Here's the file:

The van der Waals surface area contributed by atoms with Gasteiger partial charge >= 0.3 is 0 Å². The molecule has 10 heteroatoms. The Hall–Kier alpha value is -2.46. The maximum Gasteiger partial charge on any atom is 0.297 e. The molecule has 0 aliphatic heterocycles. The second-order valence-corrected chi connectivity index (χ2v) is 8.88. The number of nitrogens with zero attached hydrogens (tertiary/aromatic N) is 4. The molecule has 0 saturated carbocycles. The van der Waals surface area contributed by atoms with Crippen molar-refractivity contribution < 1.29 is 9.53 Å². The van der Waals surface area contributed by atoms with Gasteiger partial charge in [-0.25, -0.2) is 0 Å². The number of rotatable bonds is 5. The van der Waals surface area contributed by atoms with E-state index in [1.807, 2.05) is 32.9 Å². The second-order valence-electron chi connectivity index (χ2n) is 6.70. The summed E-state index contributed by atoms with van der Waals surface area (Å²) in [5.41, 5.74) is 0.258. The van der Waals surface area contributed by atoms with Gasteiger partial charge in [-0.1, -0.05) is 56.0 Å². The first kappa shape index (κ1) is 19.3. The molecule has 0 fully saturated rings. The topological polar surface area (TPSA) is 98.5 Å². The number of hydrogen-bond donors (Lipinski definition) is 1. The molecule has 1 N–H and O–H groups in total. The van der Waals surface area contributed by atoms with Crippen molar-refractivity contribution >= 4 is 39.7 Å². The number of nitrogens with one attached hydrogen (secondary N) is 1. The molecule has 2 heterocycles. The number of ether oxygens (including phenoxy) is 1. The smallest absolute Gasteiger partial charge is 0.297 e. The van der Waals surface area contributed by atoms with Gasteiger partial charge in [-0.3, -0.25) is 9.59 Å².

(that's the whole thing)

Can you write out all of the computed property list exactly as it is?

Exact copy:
The van der Waals surface area contributed by atoms with Gasteiger partial charge >= 0.3 is 0 Å². The molecule has 10 heteroatoms. The Hall–Kier alpha value is -2.46. The maximum Gasteiger partial charge on any atom is 0.297 e. The molecule has 0 aliphatic heterocycles. The second-order valence-corrected chi connectivity index (χ2v) is 8.88. The number of nitrogens with zero attached hydrogens (tertiary/aromatic N) is 4. The molecule has 0 saturated carbocycles. The van der Waals surface area contributed by atoms with Crippen molar-refractivity contribution < 1.29 is 9.53 Å². The van der Waals surface area contributed by atoms with Gasteiger partial charge in [-0.25, -0.2) is 0 Å². The number of rotatable bonds is 5. The van der Waals surface area contributed by atoms with E-state index in [1.807, 2.05) is 32.9 Å². The second-order valence-electron chi connectivity index (χ2n) is 6.70. The summed E-state index contributed by atoms with van der Waals surface area (Å²) in [5.41, 5.74) is 0.258. The van der Waals surface area contributed by atoms with Gasteiger partial charge in [-0.1, -0.05) is 56.0 Å². The first kappa shape index (κ1) is 19.3. The molecule has 0 fully saturated rings. The topological polar surface area (TPSA) is 98.5 Å². The number of hydrogen-bond donors (Lipinski definition) is 1. The molecule has 1 N–H and O–H groups in total. The van der Waals surface area contributed by atoms with Crippen molar-refractivity contribution >= 4 is 39.7 Å². The number of nitrogens with one attached hydrogen (secondary N) is 1. The molecule has 2 heterocycles. The number of ether oxygens (including phenoxy) is 1. The smallest absolute Gasteiger partial charge is 0.297 e. The van der Waals surface area contributed by atoms with Gasteiger partial charge in [-0.3, -0.25) is 9.59 Å².